Keith Alexander’s Pizza Problem
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Shane Harris has a great piece of a bunch of people hanging Keith Alexander out to dry. It shows how Alexander has always grabbed for more data — at times not considering the legal basis for doing so — for ambitious, half-finished products that don’t yield results.
I’m particularly interested in this one:
When he ran INSCOM and was horning in on the NSA’s turf, Alexander was fond of building charts that showed how a suspected terrorist was connected to a much broader network of people via his communications or the contacts in his phone or email account.
“He had all these diagrams showing how this guy was connected to that guy and to that guy,” says a former NSA official who heard Alexander give briefings on the floor of the Information Dominance Center. “Some of my colleagues and I were skeptical. Later, we had a chance to review the information. It turns out that all [that] those guys were connected to were pizza shops.”
As I noted last month, the NSA’s primary order for the Section 215 program allows for technical personnel to access the data, in unaudited form, before the analysts get to it. They do so to identify “high volume identifiers” (and other “unwanted BR metadata”). As I said, I suspect they’re stripping the dataset of numbers that would otherwise distort contact chaining.
I suspect a lot of what these technical personnel are doing is stripping numbers — probably things like telemarketer numbers — that would otherwise distort the contact chaining. Unless terrorists’ American friends put themselves on the Do Not Call List, then telemarketers might connect them to every other American not on the list, thereby suggesting a bunch of harassed grannies in Dubuque are 2 degrees from Osama bin Laden.
I used telemarketers, but Alexander himself has used the example of the pizza joint in testimony.
In other words, it appears Alexander learned from his mistake at INSCOM that pizza joints do not actually represent a meaningful connection. His use of the example seems to suggest that NSA now strips pizza joints from their dataset.
But what if terrorists’ ties to a pizza joint are the most meaningful ones?
One of the defenses NSA offered in Harris’ piece is that Alexander only does all this to prevent another terrorist attack.
“He is well aware that he will be criticized if there’s another attack,” the staffer says. “He has said many times, ‘My job is to protect the American people. And I have to be perfect.’”
This staffer seems to forget that there was another attack — on Boston, in April. And while I actually do think they might not have been able to prevent the attack, I also note that no one has criticized Alexander for missing the multiple suspicious calls and searches that Tamerlan Tsarnaev or his mother conducted online (though I all but guarantee you that Alexander secretly made a bid to collect more domestic data in response anyway).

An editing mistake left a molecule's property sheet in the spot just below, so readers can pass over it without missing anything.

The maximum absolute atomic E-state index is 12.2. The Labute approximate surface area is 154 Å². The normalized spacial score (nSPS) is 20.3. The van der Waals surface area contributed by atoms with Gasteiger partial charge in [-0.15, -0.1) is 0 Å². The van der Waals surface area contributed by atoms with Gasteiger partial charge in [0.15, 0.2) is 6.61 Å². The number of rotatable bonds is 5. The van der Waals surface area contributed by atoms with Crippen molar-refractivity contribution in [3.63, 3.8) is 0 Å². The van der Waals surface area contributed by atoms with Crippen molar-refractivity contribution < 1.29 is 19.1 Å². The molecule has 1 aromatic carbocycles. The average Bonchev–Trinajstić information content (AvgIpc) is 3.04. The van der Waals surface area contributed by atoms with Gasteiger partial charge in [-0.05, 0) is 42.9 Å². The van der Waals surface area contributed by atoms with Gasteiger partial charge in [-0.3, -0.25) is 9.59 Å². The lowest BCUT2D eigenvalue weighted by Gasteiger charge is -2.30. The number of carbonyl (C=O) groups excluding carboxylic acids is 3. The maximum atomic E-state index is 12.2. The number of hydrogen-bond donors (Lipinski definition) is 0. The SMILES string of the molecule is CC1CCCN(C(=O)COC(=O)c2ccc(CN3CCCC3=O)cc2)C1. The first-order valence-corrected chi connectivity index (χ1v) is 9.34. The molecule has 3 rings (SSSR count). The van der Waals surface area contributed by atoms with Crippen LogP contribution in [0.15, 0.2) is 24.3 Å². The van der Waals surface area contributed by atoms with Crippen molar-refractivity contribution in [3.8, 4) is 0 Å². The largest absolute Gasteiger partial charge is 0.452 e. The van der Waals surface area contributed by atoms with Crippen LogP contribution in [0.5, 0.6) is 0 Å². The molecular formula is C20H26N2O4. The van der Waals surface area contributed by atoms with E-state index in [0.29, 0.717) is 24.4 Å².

But I also suspect there may be one gaping hole in the NSA’s data relating to the Tsarnaevs: any calls and connections through Gerry’s Italian Kitchen.
Gerry’s was, if you recall, the pizza joint involved in the 2011 murder in Waltham: the three men were killed sometime between ordering a pizza and its delivery 45 minutes later. I’ve been told both Tsarnaevs had delivered pizza for that restaurant before then and Tamerlan may still have been.
But Gerry’s is also where the brothers disposed of some of their explosives the night of the manhunt, and it may well have been what brought them to Watertown.
So a connection to the brothers going back years when they worked there, a connection to the 2011 murder, and a connection (however tangential) to the manhunt. Yet (I’m guessing here) any ties the brothers had through that pizza joint would not show up in the dragnet collected precisely for that purpose, because such data is purged because normally pizza joints don’t reflect a meaningful relationship.
Sometimes a pizza joint is just a pizza joint. But sometimes (particularly for immigrants who might work at the transient jobs offered there), it can be a meaningful tie.
But when collecting a dragnet, it’s not clear you can distinguish between the two and still make it meaningful. That is, precisely because this was a dragnet, rather than a collection of the brothers’ calls, this pizza connection may have been hidden entirely in the data.